The difference between clever and cunning.

Thursday, January 5, 2012

Core Design Concepts: Risk VS Reward

We’ve been doing a lot of reviews lately, so lets start the New Year by branching out a bit. Lets talk about basic gameplay mechanics. Not just “move” or “shoot”, but the bone and tissue of what makes games absorbing, compelling, and (in the best case scenario) actually Fun. Indeed it’s sometimes healthy to remind yourself that fun is the ultimate goal of gaming. If you're spending your limited time on this earth playing a game and not enjoying it, then its time to stop for a moment and at least ask why

One concept that pops up over and over in gaming is that of Risk VS Reward. This goes hand in hand with its close cousin, randomization. If a player knows exactly what will result from every action they take, its not going to make for compelling gameplay. Even in the most mechanically predicable games, like chess and solitaire, much of the fun comes from not knowing what will happen next. The opposing player could choose from a host of viable moves and the random shuffling of the deck means you could draw any card.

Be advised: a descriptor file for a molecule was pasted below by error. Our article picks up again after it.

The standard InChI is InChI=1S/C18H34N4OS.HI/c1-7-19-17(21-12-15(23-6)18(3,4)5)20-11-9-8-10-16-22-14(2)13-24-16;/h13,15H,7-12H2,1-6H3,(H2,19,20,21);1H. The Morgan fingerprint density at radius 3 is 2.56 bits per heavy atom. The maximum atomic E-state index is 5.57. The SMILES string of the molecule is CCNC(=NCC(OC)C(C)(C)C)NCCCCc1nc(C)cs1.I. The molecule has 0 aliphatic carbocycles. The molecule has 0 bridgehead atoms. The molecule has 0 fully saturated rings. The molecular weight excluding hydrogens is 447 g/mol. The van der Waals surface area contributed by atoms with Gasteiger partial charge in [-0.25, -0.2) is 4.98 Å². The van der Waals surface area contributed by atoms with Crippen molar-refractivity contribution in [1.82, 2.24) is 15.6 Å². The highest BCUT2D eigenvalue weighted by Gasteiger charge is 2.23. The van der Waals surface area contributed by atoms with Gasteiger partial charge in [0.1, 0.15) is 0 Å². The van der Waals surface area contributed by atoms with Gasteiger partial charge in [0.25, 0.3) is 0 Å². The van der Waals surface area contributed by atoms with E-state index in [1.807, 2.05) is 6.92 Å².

Take a risk...
If a player can’t exactly predict the outcome of the choices they’re making then you, as the designer, are asking for them to take a risk. That creates tension, which is engaging for the player. It’s the same principle that makes gambling so compelling, for better or worse. 

...get a reward! (Note: Do not actually get in strange vans.)
One of the easiest places to see this relationship at work is with “high skill” FPS weapons. Weapons that have the potential to do tremendous damage or instantly kill opponents, but require high accuracy and skill with a low margin of error to be effective. More or less every sniper rifle ever coded would be the iconic example. After all, a single sniper head-shot is far more satisfying and challenging to pull off than peppering an enemy to death with full clip of SMG bullets.